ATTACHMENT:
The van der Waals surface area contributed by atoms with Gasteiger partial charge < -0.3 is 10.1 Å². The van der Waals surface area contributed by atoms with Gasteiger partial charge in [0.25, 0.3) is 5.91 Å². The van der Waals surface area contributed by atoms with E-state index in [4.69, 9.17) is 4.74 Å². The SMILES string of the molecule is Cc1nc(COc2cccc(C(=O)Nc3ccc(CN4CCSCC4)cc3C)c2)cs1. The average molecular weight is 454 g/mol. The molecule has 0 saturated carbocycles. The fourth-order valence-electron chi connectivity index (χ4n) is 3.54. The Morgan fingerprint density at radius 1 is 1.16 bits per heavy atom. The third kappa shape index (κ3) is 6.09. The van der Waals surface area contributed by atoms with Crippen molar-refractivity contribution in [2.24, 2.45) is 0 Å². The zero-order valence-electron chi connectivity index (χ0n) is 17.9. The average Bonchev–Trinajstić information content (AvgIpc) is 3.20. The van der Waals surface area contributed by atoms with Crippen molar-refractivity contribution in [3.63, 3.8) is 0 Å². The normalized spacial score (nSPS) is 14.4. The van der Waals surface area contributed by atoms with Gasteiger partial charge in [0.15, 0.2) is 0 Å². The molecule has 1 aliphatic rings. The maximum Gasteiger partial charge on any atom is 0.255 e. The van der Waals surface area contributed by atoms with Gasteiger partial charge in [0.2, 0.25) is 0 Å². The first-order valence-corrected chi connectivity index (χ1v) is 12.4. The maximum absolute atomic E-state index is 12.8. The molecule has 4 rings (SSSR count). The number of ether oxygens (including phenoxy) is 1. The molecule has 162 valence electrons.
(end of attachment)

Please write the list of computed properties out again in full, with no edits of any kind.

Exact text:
The van der Waals surface area contributed by atoms with Gasteiger partial charge < -0.3 is 10.1 Å². The van der Waals surface area contributed by atoms with Gasteiger partial charge in [0.25, 0.3) is 5.91 Å². The van der Waals surface area contributed by atoms with E-state index in [4.69, 9.17) is 4.74 Å². The SMILES string of the molecule is Cc1nc(COc2cccc(C(=O)Nc3ccc(CN4CCSCC4)cc3C)c2)cs1. The average molecular weight is 454 g/mol. The molecule has 0 saturated carbocycles. The fourth-order valence-electron chi connectivity index (χ4n) is 3.54. The Morgan fingerprint density at radius 1 is 1.16 bits per heavy atom. The third kappa shape index (κ3) is 6.09. The van der Waals surface area contributed by atoms with Crippen molar-refractivity contribution in [2.24, 2.45) is 0 Å². The zero-order valence-electron chi connectivity index (χ0n) is 17.9. The average Bonchev–Trinajstić information content (AvgIpc) is 3.20. The van der Waals surface area contributed by atoms with Crippen molar-refractivity contribution in [3.63, 3.8) is 0 Å². The normalized spacial score (nSPS) is 14.4. The van der Waals surface area contributed by atoms with Gasteiger partial charge in [0.15, 0.2) is 0 Å². The molecule has 1 aliphatic rings. The maximum Gasteiger partial charge on any atom is 0.255 e. The van der Waals surface area contributed by atoms with Gasteiger partial charge in [0.2, 0.25) is 0 Å². The first-order valence-corrected chi connectivity index (χ1v) is 12.4. The maximum absolute atomic E-state index is 12.8. The molecule has 4 rings (SSSR count). The number of ether oxygens (including phenoxy) is 1. The molecule has 162 valence electrons.